The Right to be Remembered is a photographic essay about legacy, as well as an investigation into contemporary living in a slum in Mumbai. Although there are many photographs of people from India, there are few where details of their identities, names and lives are known.

Urbanisation in India is a phenomenon just like it is in every western country. Many of the people I photographed have moved to the city because there was simply no work in the countryside where they grew up. In addition, the photographs, in combination with the captions, give an insight into how it is to live as a woman in Indian society.

Living in a few square meters is not reserved for people living in the centre of London, New York or Tokyo – it is also a reality of life for larger families living in the slums of Mumbai.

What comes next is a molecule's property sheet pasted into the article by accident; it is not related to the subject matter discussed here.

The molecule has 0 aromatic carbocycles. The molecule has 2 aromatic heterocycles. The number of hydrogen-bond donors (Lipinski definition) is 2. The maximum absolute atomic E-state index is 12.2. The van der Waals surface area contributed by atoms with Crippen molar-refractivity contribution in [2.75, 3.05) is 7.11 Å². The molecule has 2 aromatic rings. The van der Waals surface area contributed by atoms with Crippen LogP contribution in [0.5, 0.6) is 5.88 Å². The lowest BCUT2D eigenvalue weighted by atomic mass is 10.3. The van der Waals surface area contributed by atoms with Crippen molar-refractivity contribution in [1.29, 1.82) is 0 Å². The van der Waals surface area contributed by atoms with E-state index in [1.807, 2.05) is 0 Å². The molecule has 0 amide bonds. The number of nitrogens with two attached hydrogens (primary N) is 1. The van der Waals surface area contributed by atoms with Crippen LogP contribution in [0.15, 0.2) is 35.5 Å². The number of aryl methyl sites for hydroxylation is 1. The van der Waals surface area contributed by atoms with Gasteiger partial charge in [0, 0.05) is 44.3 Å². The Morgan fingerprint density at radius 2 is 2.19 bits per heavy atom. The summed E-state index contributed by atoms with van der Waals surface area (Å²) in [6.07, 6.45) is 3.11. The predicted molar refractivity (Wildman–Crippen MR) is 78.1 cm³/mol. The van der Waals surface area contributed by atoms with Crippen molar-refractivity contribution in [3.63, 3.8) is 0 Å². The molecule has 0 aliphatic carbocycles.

Daily life in the slum of Bainganwadi has many similarities to life in megacities. One is that there is simply no time for people to maintain relationships with the people around them; drug abuse, gangs and daily problems with electricity and garbage are just a few more.

These people all have a story worth telling and more importantly, a story to remember for the future. They use their past to explain to their children what they have to change to create a brighter future.

Special thanks to the NGO Lok Seva Sangam, they gave me access to the slums and they are also a big help to the people who are living there.